Former student gets probation for voyeurism

Former student gets probation for voyeurism

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A former BCIT student who was caught peeping on men in a washroom

at the Burnaby campus will have a criminal record, but won’t spend any time in jail.

On Friday, a provincial court judge handed Chieh-Sen Yang a suspended sentence and two years probation for pleading guilty to two counts of voyeurism dating back to the fall of 2015.

According to an agreed statement of facts heard in court, on Oct. 22, 2015, the school received an anonymous report that a person was making recordings in the men’s washroom. An Asian man was caught on surveillance video, but he was never identified.

On Nov. 16, the school received another complaint that the same Asian man was recoding people in the stall of a men’s washroom. In this case, the suspect was still inside the bathroom and was eventually apprehended by police.

After he was arrested, Yang confessed to the making the recordings, telling police he also used his phone to take pictures at Richmond Centre mall.

When he was arrested, he was carrying a cellphone, tablet and mirror. On the phone were seven images taken on that day. It was noted in court, police didn’t find any other images.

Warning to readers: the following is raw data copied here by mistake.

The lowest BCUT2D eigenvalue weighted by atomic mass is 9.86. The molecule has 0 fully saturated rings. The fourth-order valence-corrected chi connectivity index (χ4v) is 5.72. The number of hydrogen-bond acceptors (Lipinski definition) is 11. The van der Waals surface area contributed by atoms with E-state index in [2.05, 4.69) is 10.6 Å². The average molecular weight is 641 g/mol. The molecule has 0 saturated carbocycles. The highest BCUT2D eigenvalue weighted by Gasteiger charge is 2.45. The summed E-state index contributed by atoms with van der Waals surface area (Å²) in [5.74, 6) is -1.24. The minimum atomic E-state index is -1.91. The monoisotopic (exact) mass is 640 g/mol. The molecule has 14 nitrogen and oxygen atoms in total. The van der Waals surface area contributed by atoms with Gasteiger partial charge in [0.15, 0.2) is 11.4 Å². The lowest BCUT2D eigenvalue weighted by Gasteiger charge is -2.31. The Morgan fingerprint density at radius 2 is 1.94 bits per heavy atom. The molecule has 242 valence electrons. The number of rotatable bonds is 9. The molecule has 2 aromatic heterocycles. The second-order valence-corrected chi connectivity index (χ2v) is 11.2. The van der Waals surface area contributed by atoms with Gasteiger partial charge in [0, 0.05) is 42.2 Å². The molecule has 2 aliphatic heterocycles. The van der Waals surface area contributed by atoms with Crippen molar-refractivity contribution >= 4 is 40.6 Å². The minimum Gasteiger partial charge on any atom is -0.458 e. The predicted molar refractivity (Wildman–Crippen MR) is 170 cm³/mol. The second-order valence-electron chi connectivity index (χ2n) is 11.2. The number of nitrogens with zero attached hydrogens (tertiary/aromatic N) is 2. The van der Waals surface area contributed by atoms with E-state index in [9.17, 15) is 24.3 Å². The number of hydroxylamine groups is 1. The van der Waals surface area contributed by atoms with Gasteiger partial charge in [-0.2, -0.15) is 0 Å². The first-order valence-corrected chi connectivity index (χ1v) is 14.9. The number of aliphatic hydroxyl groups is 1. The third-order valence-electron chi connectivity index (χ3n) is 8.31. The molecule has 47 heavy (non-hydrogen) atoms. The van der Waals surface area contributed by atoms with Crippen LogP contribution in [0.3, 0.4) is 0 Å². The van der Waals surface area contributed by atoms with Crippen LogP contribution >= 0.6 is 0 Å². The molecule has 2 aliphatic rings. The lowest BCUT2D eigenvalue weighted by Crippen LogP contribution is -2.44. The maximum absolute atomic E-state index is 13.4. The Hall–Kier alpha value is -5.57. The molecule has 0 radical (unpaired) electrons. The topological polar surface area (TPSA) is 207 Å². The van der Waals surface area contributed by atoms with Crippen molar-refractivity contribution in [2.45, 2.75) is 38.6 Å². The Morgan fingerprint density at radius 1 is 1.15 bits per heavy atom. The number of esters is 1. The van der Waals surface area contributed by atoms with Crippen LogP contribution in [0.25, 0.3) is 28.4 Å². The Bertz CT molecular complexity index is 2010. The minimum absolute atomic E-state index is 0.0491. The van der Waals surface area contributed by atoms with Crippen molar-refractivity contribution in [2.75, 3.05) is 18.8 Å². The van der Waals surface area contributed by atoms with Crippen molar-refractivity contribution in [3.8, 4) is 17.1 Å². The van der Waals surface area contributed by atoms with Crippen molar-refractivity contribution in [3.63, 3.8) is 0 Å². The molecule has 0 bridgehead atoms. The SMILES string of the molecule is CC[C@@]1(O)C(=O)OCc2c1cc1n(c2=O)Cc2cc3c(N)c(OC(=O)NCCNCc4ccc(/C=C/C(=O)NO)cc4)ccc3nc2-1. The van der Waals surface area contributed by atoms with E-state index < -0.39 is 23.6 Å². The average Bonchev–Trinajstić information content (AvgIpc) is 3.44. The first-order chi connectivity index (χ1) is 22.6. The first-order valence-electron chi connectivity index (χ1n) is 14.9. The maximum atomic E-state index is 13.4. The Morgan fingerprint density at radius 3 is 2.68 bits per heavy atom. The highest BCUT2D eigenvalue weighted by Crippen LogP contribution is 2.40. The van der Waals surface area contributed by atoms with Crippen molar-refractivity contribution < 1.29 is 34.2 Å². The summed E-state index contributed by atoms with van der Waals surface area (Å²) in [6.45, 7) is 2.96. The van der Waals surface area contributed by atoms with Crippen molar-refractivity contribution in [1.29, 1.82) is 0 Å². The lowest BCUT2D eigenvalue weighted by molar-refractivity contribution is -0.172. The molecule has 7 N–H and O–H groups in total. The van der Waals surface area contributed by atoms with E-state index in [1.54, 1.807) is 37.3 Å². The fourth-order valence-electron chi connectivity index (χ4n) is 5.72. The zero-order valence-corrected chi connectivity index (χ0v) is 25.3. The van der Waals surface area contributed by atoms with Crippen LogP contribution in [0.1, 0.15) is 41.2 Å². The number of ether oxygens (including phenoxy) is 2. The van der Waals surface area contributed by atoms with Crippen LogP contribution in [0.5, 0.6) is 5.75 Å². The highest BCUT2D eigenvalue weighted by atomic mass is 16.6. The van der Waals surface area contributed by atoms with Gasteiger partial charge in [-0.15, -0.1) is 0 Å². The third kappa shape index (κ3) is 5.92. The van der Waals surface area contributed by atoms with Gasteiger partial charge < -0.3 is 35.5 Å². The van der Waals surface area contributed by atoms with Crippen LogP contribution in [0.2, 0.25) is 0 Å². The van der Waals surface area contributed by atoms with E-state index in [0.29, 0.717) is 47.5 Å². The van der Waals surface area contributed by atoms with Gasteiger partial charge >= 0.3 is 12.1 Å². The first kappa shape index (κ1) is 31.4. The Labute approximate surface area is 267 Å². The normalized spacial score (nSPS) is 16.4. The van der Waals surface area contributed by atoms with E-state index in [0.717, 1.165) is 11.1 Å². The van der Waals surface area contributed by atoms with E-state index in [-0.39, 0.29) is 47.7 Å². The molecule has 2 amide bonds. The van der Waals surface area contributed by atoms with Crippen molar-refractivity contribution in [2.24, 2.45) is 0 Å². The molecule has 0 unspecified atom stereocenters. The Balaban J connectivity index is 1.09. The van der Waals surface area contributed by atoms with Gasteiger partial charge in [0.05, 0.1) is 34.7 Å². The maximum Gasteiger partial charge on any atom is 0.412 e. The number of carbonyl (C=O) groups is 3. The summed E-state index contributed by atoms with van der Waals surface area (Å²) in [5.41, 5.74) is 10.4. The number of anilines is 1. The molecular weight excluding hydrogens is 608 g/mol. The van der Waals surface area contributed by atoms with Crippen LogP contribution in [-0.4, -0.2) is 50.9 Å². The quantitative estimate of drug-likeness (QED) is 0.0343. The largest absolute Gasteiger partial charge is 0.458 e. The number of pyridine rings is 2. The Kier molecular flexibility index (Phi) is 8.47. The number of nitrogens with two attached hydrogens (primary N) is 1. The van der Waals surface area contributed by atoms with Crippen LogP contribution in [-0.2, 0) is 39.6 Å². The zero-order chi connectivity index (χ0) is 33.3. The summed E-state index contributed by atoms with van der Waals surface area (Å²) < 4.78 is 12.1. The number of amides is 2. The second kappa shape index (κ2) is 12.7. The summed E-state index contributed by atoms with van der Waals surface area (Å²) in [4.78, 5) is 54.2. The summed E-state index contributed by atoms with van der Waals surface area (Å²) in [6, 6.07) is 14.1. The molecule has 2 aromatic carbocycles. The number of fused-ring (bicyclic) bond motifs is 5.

During his confession, Yang told police he knew what he was doing was wrong, but did it for several reasons, including pressure from school, curiosity and the thrill involved. He compared carrying out the acts to a news reporter getting a scoop.

He also told police he only recorded men because recording women would be “wrong.”

The details of Yang’s psychiatric and sentencing report were also heard in court.

Judge H. Dhillon noted Yang, who no longer attends BCIT, had a difficult upbringing before moving to Canada from Taiwan and was estranged from his family. The report also suggested the 24-year-old was struggling with his sexual identity.

While Crown was asking for a suspended sentence, which would give Yang a criminal record, the defense was asking for a conditional discharge.

In handing down her sentence, Dhillon noted Yang had no criminal record and appeared motivated to get help. The judge also said she has “tremendous sympathy” for Yang, adding he is a very isolated young man with no support.

However, Dhillon also called the acts a “serious invasion of personal privacy.” She said a sentence in today’s day and age should send a message to the public that such an invasion will be condemned by criminal law.

As part of the sentence, Yang was ordered to attend sexual offender treatment programs and take any counselling directed by his probation officer. He’s also banned from BCIT and Richmond Centre and isn’t allowed to have any electronic devices in a public change room or bathroom.

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